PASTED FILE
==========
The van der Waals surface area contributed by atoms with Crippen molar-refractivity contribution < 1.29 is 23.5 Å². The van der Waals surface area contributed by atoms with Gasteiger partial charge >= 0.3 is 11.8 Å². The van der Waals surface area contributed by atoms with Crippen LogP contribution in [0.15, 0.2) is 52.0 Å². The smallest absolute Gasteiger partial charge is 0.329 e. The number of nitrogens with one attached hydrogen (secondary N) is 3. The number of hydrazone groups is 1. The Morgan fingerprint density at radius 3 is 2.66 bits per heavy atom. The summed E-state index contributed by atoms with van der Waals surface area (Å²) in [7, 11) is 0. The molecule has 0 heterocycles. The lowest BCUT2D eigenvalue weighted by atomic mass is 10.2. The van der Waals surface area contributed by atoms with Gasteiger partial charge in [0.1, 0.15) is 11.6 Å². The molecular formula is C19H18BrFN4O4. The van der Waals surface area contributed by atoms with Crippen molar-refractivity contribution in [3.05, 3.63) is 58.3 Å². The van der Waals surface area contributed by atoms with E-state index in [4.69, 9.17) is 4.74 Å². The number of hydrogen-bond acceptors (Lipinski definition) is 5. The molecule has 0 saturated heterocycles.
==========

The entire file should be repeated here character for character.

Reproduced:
The van der Waals surface area contributed by atoms with Crippen molar-refractivity contribution < 1.29 is 23.5 Å². The van der Waals surface area contributed by atoms with Gasteiger partial charge >= 0.3 is 11.8 Å². The van der Waals surface area contributed by atoms with Crippen LogP contribution in [0.15, 0.2) is 52.0 Å². The smallest absolute Gasteiger partial charge is 0.329 e. The number of nitrogens with one attached hydrogen (secondary N) is 3. The number of hydrazone groups is 1. The Morgan fingerprint density at radius 3 is 2.66 bits per heavy atom. The summed E-state index contributed by atoms with van der Waals surface area (Å²) in [7, 11) is 0. The molecule has 0 heterocycles. The lowest BCUT2D eigenvalue weighted by atomic mass is 10.2. The van der Waals surface area contributed by atoms with Gasteiger partial charge in [0.1, 0.15) is 11.6 Å². The molecular formula is C19H18BrFN4O4. The van der Waals surface area contributed by atoms with Crippen molar-refractivity contribution in [3.05, 3.63) is 58.3 Å². The van der Waals surface area contributed by atoms with E-state index in [4.69, 9.17) is 4.74 Å². The number of hydrogen-bond acceptors (Lipinski definition) is 5. The molecule has 0 saturated heterocycles.